What has The Corps accomplished so far?
Working through the OCC Program Partners, Corps-members have been busy throughout Oregon from Portland to Ashland, Coos Bay to Baker City.
Results for 2022
1300+ acres treated
222 worksites treated
733 homes and businesses impacted
12 Oregon counties impacted
1.5 acres treated per day on average
How is the land treated?
OCC Crews remove ground and ladder fuels. They create defensible space by clearing at least 100 feet around homes, businesses, and infrastructure.
Crews identify hazardous fuels and invasive species. Chainsaws, pole saws, brush cutters, and loppers are used to limb trees and cut debris. Large unwanted material can be prepared as firewood for homeowners in need. It is frequently delivered to grateful seniors by OCC Crews. The remainder is stacked and burned in place or chipped.
The resulting landscape is healthier for large trees and significantly less prone to catastrophic damage from wildfire.
When is this work being done?
Work is being performed year-round according to conditions on the ground. Prescribed burns are deployed in the winter, spring, and fall.
How are youth being served by this program?
OCC Corps-members are trained by professionals in practical fuels reduction skills. Along the way, they also learn “soft skills” such as leadership, teamwork, and resumé building that are crucial to advancement in professional settings. The youth engaged in this program often come from difficult backgrounds in underserved communities. They may face significant adversity in their daily lives. OCC Program Partners maintain staff capable of supporting these young people. Being part of a crew builds identity and pride. The result is a confident, competent workforce that serves all of Oregon.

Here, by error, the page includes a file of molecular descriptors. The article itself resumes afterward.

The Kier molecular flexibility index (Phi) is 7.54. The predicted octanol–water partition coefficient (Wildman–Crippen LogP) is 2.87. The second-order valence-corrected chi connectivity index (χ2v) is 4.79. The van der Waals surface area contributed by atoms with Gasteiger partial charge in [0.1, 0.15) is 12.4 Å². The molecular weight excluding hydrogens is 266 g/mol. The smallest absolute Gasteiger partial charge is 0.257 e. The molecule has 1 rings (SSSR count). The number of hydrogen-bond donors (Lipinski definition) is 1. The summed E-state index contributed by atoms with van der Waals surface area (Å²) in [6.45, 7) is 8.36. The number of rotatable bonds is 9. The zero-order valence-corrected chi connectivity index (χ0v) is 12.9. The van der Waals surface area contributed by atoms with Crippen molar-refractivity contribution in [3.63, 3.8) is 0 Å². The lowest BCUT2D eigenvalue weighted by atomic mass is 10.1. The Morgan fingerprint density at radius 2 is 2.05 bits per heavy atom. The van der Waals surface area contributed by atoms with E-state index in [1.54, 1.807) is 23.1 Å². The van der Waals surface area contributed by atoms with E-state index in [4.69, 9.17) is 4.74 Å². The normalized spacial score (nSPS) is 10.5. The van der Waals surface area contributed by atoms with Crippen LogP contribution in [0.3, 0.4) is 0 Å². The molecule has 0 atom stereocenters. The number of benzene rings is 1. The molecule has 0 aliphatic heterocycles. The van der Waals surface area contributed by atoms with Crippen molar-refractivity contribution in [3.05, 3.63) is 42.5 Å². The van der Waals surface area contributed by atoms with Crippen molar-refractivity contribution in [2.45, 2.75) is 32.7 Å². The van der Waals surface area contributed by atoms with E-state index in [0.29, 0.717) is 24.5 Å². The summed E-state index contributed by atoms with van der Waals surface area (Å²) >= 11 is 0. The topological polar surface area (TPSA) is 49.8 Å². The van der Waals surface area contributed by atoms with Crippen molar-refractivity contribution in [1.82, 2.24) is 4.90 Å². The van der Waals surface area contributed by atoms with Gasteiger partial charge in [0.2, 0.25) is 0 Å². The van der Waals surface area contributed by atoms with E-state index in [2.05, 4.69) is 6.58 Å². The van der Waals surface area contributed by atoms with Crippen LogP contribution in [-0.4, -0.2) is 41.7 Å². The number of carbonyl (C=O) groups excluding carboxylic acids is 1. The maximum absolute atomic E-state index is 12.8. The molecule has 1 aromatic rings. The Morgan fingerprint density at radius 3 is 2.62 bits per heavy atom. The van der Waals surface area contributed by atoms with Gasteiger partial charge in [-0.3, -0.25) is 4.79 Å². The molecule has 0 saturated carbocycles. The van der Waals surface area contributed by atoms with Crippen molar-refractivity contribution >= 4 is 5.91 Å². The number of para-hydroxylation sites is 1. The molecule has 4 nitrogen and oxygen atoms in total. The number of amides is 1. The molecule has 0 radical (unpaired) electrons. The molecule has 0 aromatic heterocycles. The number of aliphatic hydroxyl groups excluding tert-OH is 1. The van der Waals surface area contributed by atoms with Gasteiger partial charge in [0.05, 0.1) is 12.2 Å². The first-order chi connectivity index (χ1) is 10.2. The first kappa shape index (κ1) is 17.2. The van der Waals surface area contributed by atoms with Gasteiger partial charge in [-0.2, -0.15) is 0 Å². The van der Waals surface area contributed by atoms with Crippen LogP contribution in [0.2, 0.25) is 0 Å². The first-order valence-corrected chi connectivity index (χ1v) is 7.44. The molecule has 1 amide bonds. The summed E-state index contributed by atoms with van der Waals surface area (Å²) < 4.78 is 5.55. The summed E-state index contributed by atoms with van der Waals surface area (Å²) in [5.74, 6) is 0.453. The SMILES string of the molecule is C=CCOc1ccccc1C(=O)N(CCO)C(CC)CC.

Results for 2022
213 program participants
34,540 work hours served
900+ professional certificates awarded
What’s it like on the job?
Workdays are rigorous and expectations are high for each crew member. It’s often cold and wet from rain or snow. The work is very physical so hot weather can be very difficult.
Fuels reduction work is inherently dangerous. Crews are taught safety protocols including first aid and CPR. They earn professional credentials and develop skills to support career advancement.
Help them earn their stripes.
There is a way to respond to wildfire. With the necessary funding, there are young people willing to do the work required. Show your support for the Oregon Conservation Corps.
Overcoming Barriers to Success
Youth participants in the Oregon Conservation Corps have a better shot as success because the program funds Program Partners who can help young people navigate local resources.
OCC Program Partners hire and train staff that are youth development professionals. Many crew leaders have specialized certifications, some are licensed social workers. These trusted adults can connect vulnerable youth to local housing authorities, utility assistance, education partners, health care providers, food security and nutrition programs, childcare support, addiction prevention, and support groups for family members or friends who are struggling with addiction, homelessness, and other issues.
Get the Facts
Wildfires destroyed over 4000 homes across Oregon.
1,100,000 acres of wild lands were burned.
The gross cost was $84 million, as reported by ODF.
There were 1134 wildfires.
518,000 acres of wild lands were burned.
Over 80% of those fires were attributed to humans.
Prevention Saves Oregon Money
For every $1.00 spent on forest restoration:
$5.70 in economic value is generated.
And $1.45 is saved in future fire-fighting costs.
That’s a +700% return on investment.
Since 2017, the State of Oregon has spent $1.4 billion fighting wildfires.
This would have been the equivalent of over $10 billion in prevention.
Which, if the Oregon Conservation Corps maintained its current rate of treatments, is 1,300,000+ acres and workforce training for 200,000+ youth over 6 years.
Resources for Property Owners
The Oregon Department of Forestry has a helpful section on their website that includes links to fire resistant plants, a fire-wise landscaping checklist, and other videos.
The Office of the State Fire Marshal has some great resources on creating defensible space around your home.
Would you like the Oregon Conservation Corps to work on your property? Check to see if there is an OCC Program Partner working in your area and ask them for an assessment.